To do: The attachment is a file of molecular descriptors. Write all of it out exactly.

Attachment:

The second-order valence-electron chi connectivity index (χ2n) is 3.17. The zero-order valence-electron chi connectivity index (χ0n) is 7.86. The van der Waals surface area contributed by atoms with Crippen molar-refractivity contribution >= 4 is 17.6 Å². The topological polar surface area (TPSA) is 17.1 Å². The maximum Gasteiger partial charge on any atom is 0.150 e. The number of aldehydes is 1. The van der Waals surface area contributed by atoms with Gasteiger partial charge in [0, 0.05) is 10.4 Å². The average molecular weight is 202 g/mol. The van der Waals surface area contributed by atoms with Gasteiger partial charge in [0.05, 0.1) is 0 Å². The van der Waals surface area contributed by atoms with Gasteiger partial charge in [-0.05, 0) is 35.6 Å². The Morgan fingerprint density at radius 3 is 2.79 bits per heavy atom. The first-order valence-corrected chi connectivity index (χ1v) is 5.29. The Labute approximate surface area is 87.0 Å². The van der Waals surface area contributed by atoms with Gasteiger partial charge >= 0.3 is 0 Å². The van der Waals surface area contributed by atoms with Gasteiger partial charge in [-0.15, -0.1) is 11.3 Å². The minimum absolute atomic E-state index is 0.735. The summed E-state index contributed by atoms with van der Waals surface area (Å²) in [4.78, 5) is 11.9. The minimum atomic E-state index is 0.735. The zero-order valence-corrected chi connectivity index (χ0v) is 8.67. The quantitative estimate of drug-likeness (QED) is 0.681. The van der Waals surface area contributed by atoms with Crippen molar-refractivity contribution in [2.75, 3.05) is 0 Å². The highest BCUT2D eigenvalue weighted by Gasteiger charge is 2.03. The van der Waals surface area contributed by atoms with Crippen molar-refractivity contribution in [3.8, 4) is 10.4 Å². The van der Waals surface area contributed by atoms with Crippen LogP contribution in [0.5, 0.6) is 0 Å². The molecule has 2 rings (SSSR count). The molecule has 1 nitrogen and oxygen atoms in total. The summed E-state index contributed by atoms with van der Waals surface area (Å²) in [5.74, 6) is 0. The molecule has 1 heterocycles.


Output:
The second-order valence-electron chi connectivity index (χ2n) is 3.17. The zero-order valence-electron chi connectivity index (χ0n) is 7.86. The van der Waals surface area contributed by atoms with Crippen molar-refractivity contribution >= 4 is 17.6 Å². The topological polar surface area (TPSA) is 17.1 Å². The maximum Gasteiger partial charge on any atom is 0.150 e. The number of aldehydes is 1. The van der Waals surface area contributed by atoms with Gasteiger partial charge in [0, 0.05) is 10.4 Å². The average molecular weight is 202 g/mol. The van der Waals surface area contributed by atoms with Gasteiger partial charge in [0.05, 0.1) is 0 Å². The van der Waals surface area contributed by atoms with Gasteiger partial charge in [-0.05, 0) is 35.6 Å². The Morgan fingerprint density at radius 3 is 2.79 bits per heavy atom. The first-order valence-corrected chi connectivity index (χ1v) is 5.29. The Labute approximate surface area is 87.0 Å². The van der Waals surface area contributed by atoms with Gasteiger partial charge >= 0.3 is 0 Å². The van der Waals surface area contributed by atoms with Gasteiger partial charge in [-0.15, -0.1) is 11.3 Å². The minimum absolute atomic E-state index is 0.735. The summed E-state index contributed by atoms with van der Waals surface area (Å²) in [4.78, 5) is 11.9. The minimum atomic E-state index is 0.735. The zero-order valence-corrected chi connectivity index (χ0v) is 8.67. The quantitative estimate of drug-likeness (QED) is 0.681. The van der Waals surface area contributed by atoms with Crippen molar-refractivity contribution in [2.75, 3.05) is 0 Å². The highest BCUT2D eigenvalue weighted by Gasteiger charge is 2.03. The van der Waals surface area contributed by atoms with Crippen molar-refractivity contribution in [3.8, 4) is 10.4 Å². The van der Waals surface area contributed by atoms with Crippen LogP contribution in [0.5, 0.6) is 0 Å². The molecule has 2 rings (SSSR count). The molecule has 1 nitrogen and oxygen atoms in total. The summed E-state index contributed by atoms with van der Waals surface area (Å²) in [5.74, 6) is 0. The molecule has 1 heterocycles.